Anyone caught failing or refusing to continue paying the bills — no matter how strongly they object to them — has been fined, kicked out of their homes, imprisoned or worse.
Still, Mr. Obama and his government cronies have gone flat broke, yet again, using our credit. And like drug-addled little punks, they have come home — stinking and drunk in the night — and are now pounding on the windows demanding one more loan. They are at the height of their drug-fueled binge and they’ve just got to keep it rolling.
Seven years ago, when then-Sen. Barack Obama objected to raising the debt ceiling, he said that merely bumping up against the debt ceiling was “a sign of leadership failure.”
“It is a sign that the U.S. government can’t pay its own bills. It is a sign that we now depend on ongoing financial assistance from foreign countries to finance our government’s reckless fiscal policies,” he intoned, senatorially.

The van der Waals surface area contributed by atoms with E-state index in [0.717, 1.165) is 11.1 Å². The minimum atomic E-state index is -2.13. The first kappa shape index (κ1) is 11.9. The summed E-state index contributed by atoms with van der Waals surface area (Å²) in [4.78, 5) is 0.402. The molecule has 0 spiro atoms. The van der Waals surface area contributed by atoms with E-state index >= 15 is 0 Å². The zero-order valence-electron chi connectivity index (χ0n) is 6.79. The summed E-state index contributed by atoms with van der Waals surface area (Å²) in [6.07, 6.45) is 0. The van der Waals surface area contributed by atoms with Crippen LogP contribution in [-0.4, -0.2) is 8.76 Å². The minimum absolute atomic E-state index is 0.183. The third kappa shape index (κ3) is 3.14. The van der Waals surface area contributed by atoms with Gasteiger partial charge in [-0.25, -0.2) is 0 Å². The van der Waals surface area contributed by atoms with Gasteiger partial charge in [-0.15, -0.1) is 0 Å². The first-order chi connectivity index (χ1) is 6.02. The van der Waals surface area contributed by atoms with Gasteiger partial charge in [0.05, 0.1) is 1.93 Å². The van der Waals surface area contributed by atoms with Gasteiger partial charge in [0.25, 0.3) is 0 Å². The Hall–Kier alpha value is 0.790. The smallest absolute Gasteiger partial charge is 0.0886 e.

President Barack Obama has been outspoken that he wants a “clean,” no-strings-attached bill to raise the federal government’s borrowing ability.
But as the date on which the U.S. will hit the current limit approaches and Republican and Democrat legislators start last-minute negotiations, Nick Gillespie lays out three reasons why the only good debt deal is a dirty deal – one that ties any increase in borrowing capacity to specific cuts in future spending. Read the rest of this entry »
Call it the new China Syndrome: Although Asia’s biggest economy is slowing down markedly, credit continues to surge. Dead-end projects and dying industries are sucking up an ever-larger portion of new credit, while more productive borrowers are starved for funds.